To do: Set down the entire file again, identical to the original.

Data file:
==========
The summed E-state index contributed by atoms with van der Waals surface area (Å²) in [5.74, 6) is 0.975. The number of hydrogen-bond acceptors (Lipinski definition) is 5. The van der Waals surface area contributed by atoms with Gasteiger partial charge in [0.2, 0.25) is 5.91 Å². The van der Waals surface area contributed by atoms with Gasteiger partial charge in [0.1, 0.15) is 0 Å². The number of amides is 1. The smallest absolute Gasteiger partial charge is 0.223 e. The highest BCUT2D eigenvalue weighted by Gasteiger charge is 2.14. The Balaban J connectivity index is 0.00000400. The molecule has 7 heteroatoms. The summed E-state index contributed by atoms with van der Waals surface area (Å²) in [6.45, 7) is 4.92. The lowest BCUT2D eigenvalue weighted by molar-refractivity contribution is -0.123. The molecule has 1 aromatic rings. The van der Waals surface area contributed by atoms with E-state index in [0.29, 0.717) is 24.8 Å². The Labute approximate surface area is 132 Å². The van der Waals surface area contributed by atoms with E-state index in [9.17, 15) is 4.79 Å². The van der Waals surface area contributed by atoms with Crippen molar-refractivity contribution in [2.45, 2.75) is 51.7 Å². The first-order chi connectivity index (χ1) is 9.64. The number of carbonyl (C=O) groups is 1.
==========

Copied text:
The summed E-state index contributed by atoms with van der Waals surface area (Å²) in [5.74, 6) is 0.975. The number of hydrogen-bond acceptors (Lipinski definition) is 5. The van der Waals surface area contributed by atoms with Gasteiger partial charge in [0.2, 0.25) is 5.91 Å². The van der Waals surface area contributed by atoms with Gasteiger partial charge in [0.1, 0.15) is 0 Å². The number of amides is 1. The smallest absolute Gasteiger partial charge is 0.223 e. The highest BCUT2D eigenvalue weighted by Gasteiger charge is 2.14. The Balaban J connectivity index is 0.00000400. The molecule has 7 heteroatoms. The summed E-state index contributed by atoms with van der Waals surface area (Å²) in [6.45, 7) is 4.92. The lowest BCUT2D eigenvalue weighted by molar-refractivity contribution is -0.123. The molecule has 1 aromatic rings. The van der Waals surface area contributed by atoms with E-state index in [0.29, 0.717) is 24.8 Å². The Labute approximate surface area is 132 Å². The van der Waals surface area contributed by atoms with E-state index in [9.17, 15) is 4.79 Å². The van der Waals surface area contributed by atoms with Crippen molar-refractivity contribution in [2.45, 2.75) is 51.7 Å². The first-order chi connectivity index (χ1) is 9.64. The number of carbonyl (C=O) groups is 1.